My cup runneth over… Come to think of it, that must have been the only negative thing that occurred in my life today – as I was pouring a cup of coffee, it inexplicably flew all over the room,splattering everything in its wake, dripping off the worksurface and pooling on the floor.

Maybe it was my conscence telling me to clean the kitchen, and bring it up to the shimmering standard of my living room. I ignored it. I think I’ve done quite enough since I woke up this morning.

I have:

Sorted through my clothes, pulled out what I no longer want, and taken unwanted clothes to the Oxfam shop,where I had a cup of tea and bragged for ten minutes about how lovely Laura’s skin looks.

Been to the pharmacy to pick up my so called “anxiety” medication, rather than leaving it until a few days after I run out.

Been to the medical centre to ask if the medication can be put onto automatic repeat (again, rather than leaving it until after I run out). I don’t know why this hasn’t been done, unless it’s because I tend to take a med. for three weeks or so, then ring my GP and say I don’t like it, and I’m not taking any more.

Been to our local fabric shop, to enquire about muslin, as I’ve just started making my own yogurt, and I want to make Greek style this weekend. Greek yogurt is yogurt that’s had the whey strained out of it.

I wasn’t happy about the price, so I went on to Cookshop, but I was even less happy about the price there. Don’t get me wrong, they’re both great shops – they’re not to blame for the price of muslin. Anyway, I remembered that I may have a whole lot of it stashed away, in the form of curtains, so I decided to have a hunt when I got home.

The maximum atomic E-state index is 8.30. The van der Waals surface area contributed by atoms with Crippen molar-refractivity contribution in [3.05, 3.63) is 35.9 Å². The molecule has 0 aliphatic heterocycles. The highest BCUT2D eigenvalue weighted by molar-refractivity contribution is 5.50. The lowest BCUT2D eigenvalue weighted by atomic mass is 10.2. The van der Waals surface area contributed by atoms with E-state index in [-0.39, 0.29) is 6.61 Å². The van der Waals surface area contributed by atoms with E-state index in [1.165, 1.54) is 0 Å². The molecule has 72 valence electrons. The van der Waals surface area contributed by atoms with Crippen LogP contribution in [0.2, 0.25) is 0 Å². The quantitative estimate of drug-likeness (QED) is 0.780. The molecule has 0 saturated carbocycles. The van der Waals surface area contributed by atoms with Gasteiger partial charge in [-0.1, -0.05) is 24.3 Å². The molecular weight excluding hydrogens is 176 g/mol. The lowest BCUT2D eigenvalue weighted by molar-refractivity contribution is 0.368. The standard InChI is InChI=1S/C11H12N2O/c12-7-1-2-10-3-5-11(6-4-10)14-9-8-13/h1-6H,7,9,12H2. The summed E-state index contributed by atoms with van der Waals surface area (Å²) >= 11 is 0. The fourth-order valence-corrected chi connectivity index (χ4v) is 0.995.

I proceeded to go into three separate supermarkets for about five items. OK; to be more accurate, when I went in the first one, I forgot what I wanted and bought fish instead. The second one was on my route home, and while I was there, I remembered to get eggs and veg., but forgot the milk, so I had to go to onother one for that.

Looked for the muslin, only to realise I must have taken it to Oxfam three years ago, but it gave me the opportunity to sort through a few bits and pieces which I plan to (maybe) turn into art.

After I got home (could I have a drum roll, please) I managed to UPLOAD MY PHOTOS from my phone to my laptop – after over two years of vague attempts and failures. It took me two hours, during which my laptop told me several times that it couldn’t connect to my phone, and my phne said it couldn’t connect to my laptop. After freezing twice, and in the middle of my laptop telling me it wasn’t friends with my phone, the phone somehow sneaked in through the back door, and dropped the photos into dropbox. Laptop still says it will have nothing to do with phone. I’m just waiting for it to find out about phone’s devious trick. You’ll probably hear the screams of “Rape!” from Aussieland.

I cooked a lovely meal of vegetables in killer cheese sauce. I ate it straight out of the baking dish – something which I’ve never, to my knowledge, done before.

I washed the dishes. ALL OF THEM! AS SOON AS I’D EATEN! And before you say, “Doesn’t everybody?” – no, they don’t.

But this is a prelude to what I did before all that.

I put two African wallhangings on the wall. That is to say, I drilled four holes in the wall, using my Bosch drill, pushed rawlplugs into them, and screwed in four hooks, then looped the hangings into two lengths of dowel which I’d cut, and put the hangings up.